This piece was written by Sam Maracic, a Thought Catalog contributor.

At first they will love with anticipation.

They will commit with a fear that the metaphorical “other shoe” may drop at any moment. This isn’t to say they don’t believe in you, or the bond you’ve built. It’s simply a product of their nature, and sometimes, it may take awhile to kick.

They are thoughtful (sometimes to the point of overanalyzing).

To put it simply, they care about everything in their lives with an incredibly deep sense of investment. They find joy in bringing their partner happiness, but also inherently fear doing the opposite. As a result…

They may be liable to respond from a place of emotion, rather than logic.

Remember that metaphorical shoe? In times of stress or disagreement, they tend to fear it is finally falling. The gravity of small situations can feel a lot larger when operating under the assumption that the worst case scenario is occurring. At times, this reaction may even result in a self-fulfilling prophecy, leading to heightened tension and anxiety.

They deeply fear disappointing others, especially their partners.

Innately hard on themselves, anxious thinkers are constantly on watch for ways they can do or be better. This can make feelings of security especially challenging to achieve. However, in some ways their concern also fuels their behavior, proving them to be some of the most loyal and dedicated partners.

They often require time to recharge.

Anxious minds have a tendency to feel hectic, and at times, understandably tiresome (which is why the ability to disconnect for a night in or a few hours of alone time can be incredibly valuable). Constant socializing can leave them feeling especially depleted, and in need of respite. This isn’t to say they don’t enjoy time with their partner or family and friends, but rather crave some quiet to re-energize. Finding a person who is willing to join in on that time or respect their occasional need to reboot is everything.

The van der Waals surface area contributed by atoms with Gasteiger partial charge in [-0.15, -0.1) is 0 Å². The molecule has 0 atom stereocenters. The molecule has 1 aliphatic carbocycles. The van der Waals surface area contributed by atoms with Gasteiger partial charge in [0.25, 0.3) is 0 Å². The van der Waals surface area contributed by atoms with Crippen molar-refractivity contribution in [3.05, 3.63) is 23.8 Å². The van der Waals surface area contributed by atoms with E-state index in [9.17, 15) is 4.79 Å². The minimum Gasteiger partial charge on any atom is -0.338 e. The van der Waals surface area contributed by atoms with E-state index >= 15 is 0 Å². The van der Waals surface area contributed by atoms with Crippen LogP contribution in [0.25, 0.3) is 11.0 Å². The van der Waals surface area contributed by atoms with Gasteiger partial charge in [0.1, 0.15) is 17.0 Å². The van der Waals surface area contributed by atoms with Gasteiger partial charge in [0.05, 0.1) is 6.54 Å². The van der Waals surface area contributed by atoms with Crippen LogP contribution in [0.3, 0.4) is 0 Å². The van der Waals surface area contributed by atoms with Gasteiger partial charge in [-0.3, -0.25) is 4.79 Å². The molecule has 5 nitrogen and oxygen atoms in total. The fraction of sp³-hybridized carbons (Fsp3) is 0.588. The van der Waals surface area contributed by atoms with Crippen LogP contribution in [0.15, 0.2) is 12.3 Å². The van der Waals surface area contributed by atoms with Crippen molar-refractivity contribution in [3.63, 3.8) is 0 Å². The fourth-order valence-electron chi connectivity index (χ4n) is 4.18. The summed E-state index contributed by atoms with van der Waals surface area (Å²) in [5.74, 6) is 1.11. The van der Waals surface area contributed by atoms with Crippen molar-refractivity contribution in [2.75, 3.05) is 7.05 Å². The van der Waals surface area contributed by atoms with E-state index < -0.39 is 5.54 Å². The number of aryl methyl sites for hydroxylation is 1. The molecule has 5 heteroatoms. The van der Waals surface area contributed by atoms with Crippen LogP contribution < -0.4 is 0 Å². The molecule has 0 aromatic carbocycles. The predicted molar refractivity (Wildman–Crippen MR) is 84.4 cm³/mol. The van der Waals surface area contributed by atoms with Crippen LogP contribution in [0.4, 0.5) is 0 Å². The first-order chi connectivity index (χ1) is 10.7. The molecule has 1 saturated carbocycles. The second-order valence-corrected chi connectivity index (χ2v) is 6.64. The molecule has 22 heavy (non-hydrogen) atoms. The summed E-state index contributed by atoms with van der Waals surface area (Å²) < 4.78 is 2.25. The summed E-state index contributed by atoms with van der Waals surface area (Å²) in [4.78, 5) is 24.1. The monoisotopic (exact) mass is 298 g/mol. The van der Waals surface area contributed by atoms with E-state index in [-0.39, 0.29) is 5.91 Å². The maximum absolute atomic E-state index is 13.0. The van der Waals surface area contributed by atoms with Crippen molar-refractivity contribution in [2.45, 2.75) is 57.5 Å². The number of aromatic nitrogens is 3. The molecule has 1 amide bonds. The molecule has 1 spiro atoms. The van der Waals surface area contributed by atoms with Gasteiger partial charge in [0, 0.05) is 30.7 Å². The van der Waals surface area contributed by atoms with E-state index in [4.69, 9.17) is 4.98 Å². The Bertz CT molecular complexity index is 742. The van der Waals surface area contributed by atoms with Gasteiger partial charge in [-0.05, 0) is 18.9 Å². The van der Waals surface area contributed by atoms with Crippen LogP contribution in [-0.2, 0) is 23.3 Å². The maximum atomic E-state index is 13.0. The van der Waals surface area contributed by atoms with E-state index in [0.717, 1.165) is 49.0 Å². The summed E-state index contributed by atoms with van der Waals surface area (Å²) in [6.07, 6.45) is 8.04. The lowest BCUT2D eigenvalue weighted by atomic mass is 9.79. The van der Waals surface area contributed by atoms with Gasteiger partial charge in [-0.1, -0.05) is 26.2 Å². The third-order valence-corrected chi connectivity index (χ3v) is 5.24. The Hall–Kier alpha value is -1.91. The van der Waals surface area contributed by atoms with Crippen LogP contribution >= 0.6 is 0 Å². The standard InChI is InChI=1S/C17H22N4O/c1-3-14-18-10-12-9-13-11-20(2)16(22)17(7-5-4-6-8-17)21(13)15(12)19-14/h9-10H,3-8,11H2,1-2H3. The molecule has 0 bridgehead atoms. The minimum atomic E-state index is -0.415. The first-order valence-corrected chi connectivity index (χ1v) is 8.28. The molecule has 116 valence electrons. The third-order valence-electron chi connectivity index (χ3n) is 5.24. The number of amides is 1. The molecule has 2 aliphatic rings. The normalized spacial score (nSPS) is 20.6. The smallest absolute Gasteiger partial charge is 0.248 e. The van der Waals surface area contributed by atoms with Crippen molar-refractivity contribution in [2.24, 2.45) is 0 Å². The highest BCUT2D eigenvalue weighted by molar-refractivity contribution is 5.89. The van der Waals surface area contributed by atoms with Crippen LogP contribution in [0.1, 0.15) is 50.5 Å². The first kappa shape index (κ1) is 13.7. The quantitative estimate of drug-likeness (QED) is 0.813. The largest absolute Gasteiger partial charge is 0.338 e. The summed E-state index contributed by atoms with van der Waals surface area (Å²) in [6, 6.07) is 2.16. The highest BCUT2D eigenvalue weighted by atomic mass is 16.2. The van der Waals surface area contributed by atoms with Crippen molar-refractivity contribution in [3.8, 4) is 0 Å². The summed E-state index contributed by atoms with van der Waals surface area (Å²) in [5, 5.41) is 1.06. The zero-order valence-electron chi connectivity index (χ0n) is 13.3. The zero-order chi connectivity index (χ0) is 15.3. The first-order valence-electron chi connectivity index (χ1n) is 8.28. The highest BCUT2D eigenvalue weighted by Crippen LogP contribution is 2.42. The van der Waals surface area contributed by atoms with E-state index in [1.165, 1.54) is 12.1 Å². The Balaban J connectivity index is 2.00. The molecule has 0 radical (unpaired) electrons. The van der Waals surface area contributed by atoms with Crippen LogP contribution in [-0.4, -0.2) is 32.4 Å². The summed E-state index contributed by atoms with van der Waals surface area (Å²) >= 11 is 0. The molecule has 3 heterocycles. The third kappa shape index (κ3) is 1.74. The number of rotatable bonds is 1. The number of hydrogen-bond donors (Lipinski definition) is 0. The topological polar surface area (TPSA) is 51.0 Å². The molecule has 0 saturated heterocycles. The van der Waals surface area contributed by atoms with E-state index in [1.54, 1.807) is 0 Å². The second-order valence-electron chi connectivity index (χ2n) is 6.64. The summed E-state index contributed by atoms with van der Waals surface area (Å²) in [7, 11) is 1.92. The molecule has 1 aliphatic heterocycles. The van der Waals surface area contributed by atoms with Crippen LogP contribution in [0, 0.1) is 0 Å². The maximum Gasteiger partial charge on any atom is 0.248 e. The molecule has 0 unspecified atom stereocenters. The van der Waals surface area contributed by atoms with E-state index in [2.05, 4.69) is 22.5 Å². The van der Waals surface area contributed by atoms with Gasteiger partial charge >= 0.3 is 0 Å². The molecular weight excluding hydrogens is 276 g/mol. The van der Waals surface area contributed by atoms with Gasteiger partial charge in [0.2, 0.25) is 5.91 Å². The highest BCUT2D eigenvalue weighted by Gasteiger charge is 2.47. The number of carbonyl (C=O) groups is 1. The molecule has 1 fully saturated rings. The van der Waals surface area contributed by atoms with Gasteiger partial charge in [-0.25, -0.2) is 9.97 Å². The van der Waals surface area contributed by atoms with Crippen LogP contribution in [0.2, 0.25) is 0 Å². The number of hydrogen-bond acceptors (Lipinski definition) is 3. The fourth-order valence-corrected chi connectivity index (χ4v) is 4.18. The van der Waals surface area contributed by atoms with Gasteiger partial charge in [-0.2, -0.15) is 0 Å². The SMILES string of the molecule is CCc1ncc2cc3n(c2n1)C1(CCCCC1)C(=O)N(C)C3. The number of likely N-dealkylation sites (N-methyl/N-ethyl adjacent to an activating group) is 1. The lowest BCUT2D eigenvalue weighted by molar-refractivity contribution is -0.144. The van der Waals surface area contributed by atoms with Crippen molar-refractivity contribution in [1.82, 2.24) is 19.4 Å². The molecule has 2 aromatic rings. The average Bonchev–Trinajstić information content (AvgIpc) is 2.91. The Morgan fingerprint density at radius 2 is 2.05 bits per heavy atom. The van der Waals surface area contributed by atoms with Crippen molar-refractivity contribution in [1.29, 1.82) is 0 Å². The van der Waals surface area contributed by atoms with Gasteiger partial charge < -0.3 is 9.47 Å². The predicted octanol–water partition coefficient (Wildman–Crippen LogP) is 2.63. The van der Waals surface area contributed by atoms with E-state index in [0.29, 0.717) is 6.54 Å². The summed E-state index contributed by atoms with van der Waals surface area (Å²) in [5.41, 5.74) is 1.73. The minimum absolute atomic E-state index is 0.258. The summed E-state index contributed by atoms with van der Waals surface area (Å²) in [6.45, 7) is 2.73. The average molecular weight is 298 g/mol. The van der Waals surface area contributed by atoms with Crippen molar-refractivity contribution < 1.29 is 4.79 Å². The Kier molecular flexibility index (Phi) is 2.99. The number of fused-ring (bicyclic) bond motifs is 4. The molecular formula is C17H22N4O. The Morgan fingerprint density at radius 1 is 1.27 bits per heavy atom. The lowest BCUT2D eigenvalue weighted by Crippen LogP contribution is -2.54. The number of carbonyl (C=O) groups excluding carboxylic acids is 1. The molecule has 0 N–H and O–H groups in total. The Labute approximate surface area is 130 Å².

They aren’t afraid to put in the work.

As human beings, each and every one of us has our own list of idiosyncrasies that inform who we are. Sure, when it comes to love there will always be room for improvement. However, in the grand scheme of offenses, I’d say concern is hardly the worst. While anxious minds may scrutinize conversations or have a propensity for what seems like “overreacting” (which when unaddressed can be a problem), they’re also hyper-aware of the things that matter most. Their tendency to evaluate situations (though sometimes to their disadvantage) forces internal exploration. This analysis not only makes people with anxiety more self-aware (this includes both their strengths and their flaws), but also more sensitive and sympathetic toward those they love.

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“Something is wrong. Nothing works anymore. My meds are broken. My brain is broken!”

I literally cried to my therapist over the phone while sitting in the parking lot of Starbucks. These feelings of intense irritability, anxiety and everything in between hit me hard, leaving me wanting to cry for no reason other than the mere frustration of feeling this way.

Why do I feel this way? What has changed? Why did my meds stop working? Were the feelings coming from my brain so strong they exceeded the limitations of my coping mechanisms and the various medications I am on?

I couldn’t help but question everything about my mere existence in those moments when I was crying to (let’s be honest, at, I was crying at) my therapist. I wanted things fixed, and I was exhausted with my own questioning, my own futile attempts at trying to fix what I didn’t understand.

You see, I was trying to fix my own mind. Mine. The one I was born with, the one that learned how to read, how to write, how to do math, remembered choreography and recited poetry. This wonderful organ that can do so many incredible things.